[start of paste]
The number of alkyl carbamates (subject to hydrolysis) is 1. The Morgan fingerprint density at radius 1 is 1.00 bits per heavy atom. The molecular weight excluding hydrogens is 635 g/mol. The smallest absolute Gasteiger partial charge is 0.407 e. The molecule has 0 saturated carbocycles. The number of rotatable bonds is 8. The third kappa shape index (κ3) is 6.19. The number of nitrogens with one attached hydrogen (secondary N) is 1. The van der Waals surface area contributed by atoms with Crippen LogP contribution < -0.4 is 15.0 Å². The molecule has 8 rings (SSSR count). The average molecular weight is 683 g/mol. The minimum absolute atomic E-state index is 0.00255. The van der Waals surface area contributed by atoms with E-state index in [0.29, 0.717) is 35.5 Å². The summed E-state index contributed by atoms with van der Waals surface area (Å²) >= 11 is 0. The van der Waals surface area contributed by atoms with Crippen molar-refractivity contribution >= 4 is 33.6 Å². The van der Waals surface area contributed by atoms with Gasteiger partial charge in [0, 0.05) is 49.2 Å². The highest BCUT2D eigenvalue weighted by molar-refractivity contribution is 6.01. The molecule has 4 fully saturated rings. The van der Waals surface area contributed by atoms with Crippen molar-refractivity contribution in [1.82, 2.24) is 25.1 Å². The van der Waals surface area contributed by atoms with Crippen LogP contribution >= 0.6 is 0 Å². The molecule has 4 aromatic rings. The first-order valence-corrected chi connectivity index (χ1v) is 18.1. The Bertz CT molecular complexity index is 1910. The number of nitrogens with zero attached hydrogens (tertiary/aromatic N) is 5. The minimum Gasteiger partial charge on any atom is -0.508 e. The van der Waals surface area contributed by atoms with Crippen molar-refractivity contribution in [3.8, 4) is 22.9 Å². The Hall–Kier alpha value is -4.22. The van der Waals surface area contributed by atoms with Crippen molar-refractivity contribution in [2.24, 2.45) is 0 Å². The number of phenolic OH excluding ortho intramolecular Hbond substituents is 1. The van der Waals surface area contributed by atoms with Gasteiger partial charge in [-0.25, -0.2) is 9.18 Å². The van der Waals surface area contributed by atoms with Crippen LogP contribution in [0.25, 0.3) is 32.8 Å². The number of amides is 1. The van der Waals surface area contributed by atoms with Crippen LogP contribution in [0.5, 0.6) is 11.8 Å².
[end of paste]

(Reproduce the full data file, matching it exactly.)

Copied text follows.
The number of alkyl carbamates (subject to hydrolysis) is 1. The Morgan fingerprint density at radius 1 is 1.00 bits per heavy atom. The molecular weight excluding hydrogens is 635 g/mol. The smallest absolute Gasteiger partial charge is 0.407 e. The molecule has 0 saturated carbocycles. The number of rotatable bonds is 8. The third kappa shape index (κ3) is 6.19. The number of nitrogens with one attached hydrogen (secondary N) is 1. The van der Waals surface area contributed by atoms with Crippen LogP contribution < -0.4 is 15.0 Å². The molecule has 8 rings (SSSR count). The average molecular weight is 683 g/mol. The minimum absolute atomic E-state index is 0.00255. The van der Waals surface area contributed by atoms with E-state index in [0.29, 0.717) is 35.5 Å². The summed E-state index contributed by atoms with van der Waals surface area (Å²) >= 11 is 0. The van der Waals surface area contributed by atoms with Crippen molar-refractivity contribution >= 4 is 33.6 Å². The van der Waals surface area contributed by atoms with Gasteiger partial charge in [0, 0.05) is 49.2 Å². The highest BCUT2D eigenvalue weighted by molar-refractivity contribution is 6.01. The molecule has 4 fully saturated rings. The van der Waals surface area contributed by atoms with Crippen molar-refractivity contribution in [1.82, 2.24) is 25.1 Å². The van der Waals surface area contributed by atoms with Crippen LogP contribution >= 0.6 is 0 Å². The molecule has 4 aromatic rings. The first-order valence-corrected chi connectivity index (χ1v) is 18.1. The Bertz CT molecular complexity index is 1910. The number of nitrogens with zero attached hydrogens (tertiary/aromatic N) is 5. The minimum Gasteiger partial charge on any atom is -0.508 e. The van der Waals surface area contributed by atoms with Crippen molar-refractivity contribution in [3.8, 4) is 22.9 Å². The Hall–Kier alpha value is -4.22. The van der Waals surface area contributed by atoms with Crippen molar-refractivity contribution in [2.24, 2.45) is 0 Å². The number of phenolic OH excluding ortho intramolecular Hbond substituents is 1. The van der Waals surface area contributed by atoms with Gasteiger partial charge in [-0.25, -0.2) is 9.18 Å². The van der Waals surface area contributed by atoms with Crippen LogP contribution in [0.25, 0.3) is 32.8 Å². The number of amides is 1. The van der Waals surface area contributed by atoms with Crippen LogP contribution in [0.5, 0.6) is 11.8 Å².